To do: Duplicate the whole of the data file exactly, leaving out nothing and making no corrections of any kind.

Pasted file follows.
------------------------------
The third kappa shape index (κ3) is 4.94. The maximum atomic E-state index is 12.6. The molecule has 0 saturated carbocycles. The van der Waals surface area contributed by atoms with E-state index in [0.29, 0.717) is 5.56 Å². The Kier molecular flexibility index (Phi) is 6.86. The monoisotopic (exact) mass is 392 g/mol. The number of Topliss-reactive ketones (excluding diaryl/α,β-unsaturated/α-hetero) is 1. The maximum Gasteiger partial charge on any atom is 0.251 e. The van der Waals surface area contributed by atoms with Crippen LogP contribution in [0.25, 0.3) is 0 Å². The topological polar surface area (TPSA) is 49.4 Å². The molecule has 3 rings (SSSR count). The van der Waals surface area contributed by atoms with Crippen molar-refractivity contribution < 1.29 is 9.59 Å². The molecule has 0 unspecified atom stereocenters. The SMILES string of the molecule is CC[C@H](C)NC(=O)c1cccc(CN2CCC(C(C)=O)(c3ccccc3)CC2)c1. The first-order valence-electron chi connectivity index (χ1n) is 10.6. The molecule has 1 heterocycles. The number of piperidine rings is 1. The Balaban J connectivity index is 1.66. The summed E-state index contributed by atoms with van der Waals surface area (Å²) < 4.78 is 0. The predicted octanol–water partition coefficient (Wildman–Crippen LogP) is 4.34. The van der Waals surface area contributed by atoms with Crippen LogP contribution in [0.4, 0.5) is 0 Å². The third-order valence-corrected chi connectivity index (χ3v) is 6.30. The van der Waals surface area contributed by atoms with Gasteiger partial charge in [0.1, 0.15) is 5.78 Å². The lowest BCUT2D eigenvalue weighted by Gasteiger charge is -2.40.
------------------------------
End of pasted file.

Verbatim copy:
The third kappa shape index (κ3) is 4.94. The maximum atomic E-state index is 12.6. The molecule has 0 saturated carbocycles. The van der Waals surface area contributed by atoms with E-state index in [0.29, 0.717) is 5.56 Å². The Kier molecular flexibility index (Phi) is 6.86. The monoisotopic (exact) mass is 392 g/mol. The number of Topliss-reactive ketones (excluding diaryl/α,β-unsaturated/α-hetero) is 1. The maximum Gasteiger partial charge on any atom is 0.251 e. The van der Waals surface area contributed by atoms with Crippen LogP contribution in [0.25, 0.3) is 0 Å². The topological polar surface area (TPSA) is 49.4 Å². The molecule has 3 rings (SSSR count). The van der Waals surface area contributed by atoms with Crippen molar-refractivity contribution < 1.29 is 9.59 Å². The molecule has 0 unspecified atom stereocenters. The SMILES string of the molecule is CC[C@H](C)NC(=O)c1cccc(CN2CCC(C(C)=O)(c3ccccc3)CC2)c1. The first-order valence-electron chi connectivity index (χ1n) is 10.6. The molecule has 1 heterocycles. The number of piperidine rings is 1. The Balaban J connectivity index is 1.66. The summed E-state index contributed by atoms with van der Waals surface area (Å²) < 4.78 is 0. The predicted octanol–water partition coefficient (Wildman–Crippen LogP) is 4.34. The van der Waals surface area contributed by atoms with Crippen LogP contribution in [0.4, 0.5) is 0 Å². The third-order valence-corrected chi connectivity index (χ3v) is 6.30. The van der Waals surface area contributed by atoms with Gasteiger partial charge in [0.1, 0.15) is 5.78 Å². The lowest BCUT2D eigenvalue weighted by Gasteiger charge is -2.40.